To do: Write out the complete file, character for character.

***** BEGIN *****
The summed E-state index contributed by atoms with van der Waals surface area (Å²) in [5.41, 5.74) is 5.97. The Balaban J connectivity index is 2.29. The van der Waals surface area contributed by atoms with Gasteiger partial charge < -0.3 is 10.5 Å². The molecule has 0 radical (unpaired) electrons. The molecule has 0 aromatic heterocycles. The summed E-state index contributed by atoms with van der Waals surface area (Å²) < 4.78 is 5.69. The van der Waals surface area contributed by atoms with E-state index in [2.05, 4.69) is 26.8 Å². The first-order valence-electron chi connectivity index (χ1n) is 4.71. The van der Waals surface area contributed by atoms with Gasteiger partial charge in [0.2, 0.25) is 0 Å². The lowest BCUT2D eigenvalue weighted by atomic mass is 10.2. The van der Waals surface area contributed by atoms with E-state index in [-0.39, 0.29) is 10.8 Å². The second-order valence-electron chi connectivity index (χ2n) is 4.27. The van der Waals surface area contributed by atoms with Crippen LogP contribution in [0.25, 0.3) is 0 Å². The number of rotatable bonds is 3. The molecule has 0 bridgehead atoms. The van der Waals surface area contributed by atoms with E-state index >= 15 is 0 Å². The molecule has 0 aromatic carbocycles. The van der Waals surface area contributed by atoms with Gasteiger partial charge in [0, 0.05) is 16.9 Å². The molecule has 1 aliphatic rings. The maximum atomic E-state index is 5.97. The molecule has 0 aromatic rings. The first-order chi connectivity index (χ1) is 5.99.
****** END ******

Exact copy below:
The summed E-state index contributed by atoms with van der Waals surface area (Å²) in [5.41, 5.74) is 5.97. The Balaban J connectivity index is 2.29. The van der Waals surface area contributed by atoms with Gasteiger partial charge < -0.3 is 10.5 Å². The molecule has 0 radical (unpaired) electrons. The molecule has 0 aromatic heterocycles. The summed E-state index contributed by atoms with van der Waals surface area (Å²) < 4.78 is 5.69. The van der Waals surface area contributed by atoms with E-state index in [2.05, 4.69) is 26.8 Å². The first-order valence-electron chi connectivity index (χ1n) is 4.71. The van der Waals surface area contributed by atoms with Gasteiger partial charge in [0.2, 0.25) is 0 Å². The lowest BCUT2D eigenvalue weighted by atomic mass is 10.2. The van der Waals surface area contributed by atoms with E-state index in [-0.39, 0.29) is 10.8 Å². The second-order valence-electron chi connectivity index (χ2n) is 4.27. The van der Waals surface area contributed by atoms with Crippen LogP contribution in [0.25, 0.3) is 0 Å². The number of rotatable bonds is 3. The molecule has 0 bridgehead atoms. The van der Waals surface area contributed by atoms with E-state index >= 15 is 0 Å². The molecule has 0 aromatic carbocycles. The van der Waals surface area contributed by atoms with Gasteiger partial charge in [0, 0.05) is 16.9 Å². The molecule has 1 aliphatic rings. The maximum atomic E-state index is 5.97. The molecule has 0 aromatic rings. The first-order chi connectivity index (χ1) is 5.99.